How does going against this offense's speed in practice every day prepare you for the Chiefs' offensive speed that you will face in the first game?
"Yeah, our receiving corps definitely brings a ton of speed to the table with Brandin (Cooks), Kenny (Stills), Stevie (Mitchell Jr.), all those guys. But nothing can really replicate the speed of a real-life NFL football game. That's something that you only get being in the situation itself. We have experience playing them. We played them twice last year. Twice the year before, if you count the preseason game. But it's really just going to come down to being prepped and ready for that first game, as you can't really prepare for that real-life game speed, but we come as close as possible with the speed that our receivers bring."
How do you balance containing the speed the Chiefs have at wide receiver in WR Tyreek Hill as well as a tight end like TE Travis Kelce?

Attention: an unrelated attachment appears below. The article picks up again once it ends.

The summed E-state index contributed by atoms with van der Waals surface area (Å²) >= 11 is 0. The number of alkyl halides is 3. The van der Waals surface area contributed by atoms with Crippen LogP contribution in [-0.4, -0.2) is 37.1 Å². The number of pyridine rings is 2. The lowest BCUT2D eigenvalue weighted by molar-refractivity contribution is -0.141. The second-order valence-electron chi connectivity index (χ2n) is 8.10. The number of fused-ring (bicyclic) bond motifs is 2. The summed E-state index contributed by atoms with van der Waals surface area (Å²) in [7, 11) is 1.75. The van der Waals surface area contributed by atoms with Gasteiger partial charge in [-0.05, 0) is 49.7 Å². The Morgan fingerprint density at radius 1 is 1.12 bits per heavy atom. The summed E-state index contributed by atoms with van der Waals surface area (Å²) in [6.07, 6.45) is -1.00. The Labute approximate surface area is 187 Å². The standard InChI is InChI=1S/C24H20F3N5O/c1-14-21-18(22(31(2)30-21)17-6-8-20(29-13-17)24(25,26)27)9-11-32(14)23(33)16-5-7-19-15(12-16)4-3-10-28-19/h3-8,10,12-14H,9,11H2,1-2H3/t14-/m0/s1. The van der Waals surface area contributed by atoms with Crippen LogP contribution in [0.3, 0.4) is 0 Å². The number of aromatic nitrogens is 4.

"It's definitely a mean one-two punch. That's what led them to be Super Bowl champions last season. Really, it just comes down to being aware of where those guys are on the field at all times. Making sure that you have an extra set of eyes on each of them and don't let either one of them just plain and simply wreck the game. Just keep (Pat) Mahomes in the pocket as much as possible, have an eye out for those two guys, and everyone stay keyed to the fundamentals and do their job and limit the damage."
What were your thoughts on the social justice video the player put together and what do you want to see going forward?